Trevor Bedford, Steven Riley, Ian G. Barr, Shobha Broor, Mandeep Chadha, Nancy J. Cox, Rodney S. Daniels, C. Palani Gunasekaran, Aeron C. Hurt, Anne Kelso, Alexander Klimov, Nicola S. Lewis, Xiyan Li, John W. McCauley, Takato Odagiri, Varsha Potdar, Andrew Rambaut, Yuelong Shu, Eugene Skepner, Derek J. Smith, Marc A. Suchard, Masato Tashiro, Dayan Wang, Xiyan Xu, Philippe Lemey, Colin A. Russell
June 8, 2015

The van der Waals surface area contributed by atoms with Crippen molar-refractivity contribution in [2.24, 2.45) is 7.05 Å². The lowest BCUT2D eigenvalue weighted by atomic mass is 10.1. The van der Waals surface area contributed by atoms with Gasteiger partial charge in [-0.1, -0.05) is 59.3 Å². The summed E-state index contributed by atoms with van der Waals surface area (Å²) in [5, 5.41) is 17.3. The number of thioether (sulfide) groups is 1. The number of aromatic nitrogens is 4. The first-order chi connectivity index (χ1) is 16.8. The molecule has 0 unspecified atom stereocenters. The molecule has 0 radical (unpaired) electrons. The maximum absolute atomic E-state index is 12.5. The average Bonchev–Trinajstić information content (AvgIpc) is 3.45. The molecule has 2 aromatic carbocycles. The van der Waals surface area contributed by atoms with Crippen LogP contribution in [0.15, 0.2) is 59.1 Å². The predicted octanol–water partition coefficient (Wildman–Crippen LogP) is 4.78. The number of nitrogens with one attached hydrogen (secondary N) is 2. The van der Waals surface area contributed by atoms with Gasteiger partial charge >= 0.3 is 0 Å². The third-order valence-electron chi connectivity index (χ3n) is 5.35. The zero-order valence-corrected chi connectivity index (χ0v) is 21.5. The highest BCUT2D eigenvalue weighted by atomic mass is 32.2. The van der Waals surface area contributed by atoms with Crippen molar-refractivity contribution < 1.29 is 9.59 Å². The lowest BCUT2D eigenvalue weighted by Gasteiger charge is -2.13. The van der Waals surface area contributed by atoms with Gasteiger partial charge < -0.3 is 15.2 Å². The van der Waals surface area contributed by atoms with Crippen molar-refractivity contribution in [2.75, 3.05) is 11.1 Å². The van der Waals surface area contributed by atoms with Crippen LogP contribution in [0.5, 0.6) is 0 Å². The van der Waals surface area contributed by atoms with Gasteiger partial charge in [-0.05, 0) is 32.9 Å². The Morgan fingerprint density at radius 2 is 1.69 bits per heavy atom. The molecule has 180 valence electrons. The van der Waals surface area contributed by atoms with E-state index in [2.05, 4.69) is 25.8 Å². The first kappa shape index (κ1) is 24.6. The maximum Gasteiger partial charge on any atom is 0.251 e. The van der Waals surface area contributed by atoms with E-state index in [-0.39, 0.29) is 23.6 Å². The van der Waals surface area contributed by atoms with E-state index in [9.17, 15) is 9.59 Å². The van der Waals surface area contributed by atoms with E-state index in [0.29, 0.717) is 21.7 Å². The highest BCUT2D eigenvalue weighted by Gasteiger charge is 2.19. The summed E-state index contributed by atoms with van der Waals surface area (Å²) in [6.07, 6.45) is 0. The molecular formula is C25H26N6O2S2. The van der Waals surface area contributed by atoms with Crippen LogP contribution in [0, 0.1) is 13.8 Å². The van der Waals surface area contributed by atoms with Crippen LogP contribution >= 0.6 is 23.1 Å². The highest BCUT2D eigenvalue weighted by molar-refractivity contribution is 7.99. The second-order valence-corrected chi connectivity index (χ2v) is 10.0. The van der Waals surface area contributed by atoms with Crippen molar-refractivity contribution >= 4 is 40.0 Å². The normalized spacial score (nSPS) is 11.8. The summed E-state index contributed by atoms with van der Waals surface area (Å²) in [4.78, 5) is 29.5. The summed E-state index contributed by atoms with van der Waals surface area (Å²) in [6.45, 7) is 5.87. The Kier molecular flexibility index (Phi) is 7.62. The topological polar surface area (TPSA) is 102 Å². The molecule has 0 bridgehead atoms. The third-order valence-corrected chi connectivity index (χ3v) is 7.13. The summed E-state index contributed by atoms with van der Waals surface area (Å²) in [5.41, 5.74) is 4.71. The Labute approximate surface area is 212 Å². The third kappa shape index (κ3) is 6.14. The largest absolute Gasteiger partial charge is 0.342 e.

Understanding the spatiotemporal patterns of emergence and circulation of new human seasonal influenza virus variants is a key scientific and public health challenge. The global circulation patterns of influenza A/H3N2 viruses are well characterized but the patterns of A/H1N1 and B viruses have remained largely unexplored. Here we show that the global circulation patterns of A/H1N1 (up to 2009), B/Victoria, and B/Yamagata viruses differ substantially from those of A/H3N2 viruses, on the basis of analyses of 9,604 haemagglutinin sequences of human seasonal influenza viruses from 2000 to 2012. Whereas genetic variants of A/H3N2 viruses did not persist locally between epidemics and were reseeded from East and Southeast Asia, genetic variants of A/H1N1 and B viruses persisted across several seasons and exhibited complex global dynamics with East and Southeast Asia playing a limited role in disseminating new variants. The less frequent global movement of influenza A/H1N1 and B viruses coincided with slower rates of antigenic evolution, lower ages of infection, and smaller, less frequent epidemics compared to A/H3N2 viruses. Detailed epidemic models support differences in age of infection, combined with the less frequent travel of children, as probable drivers of the differences in the patterns of global circulation, suggesting a complex interaction between virus evolution, epidemiology, and human behaviour.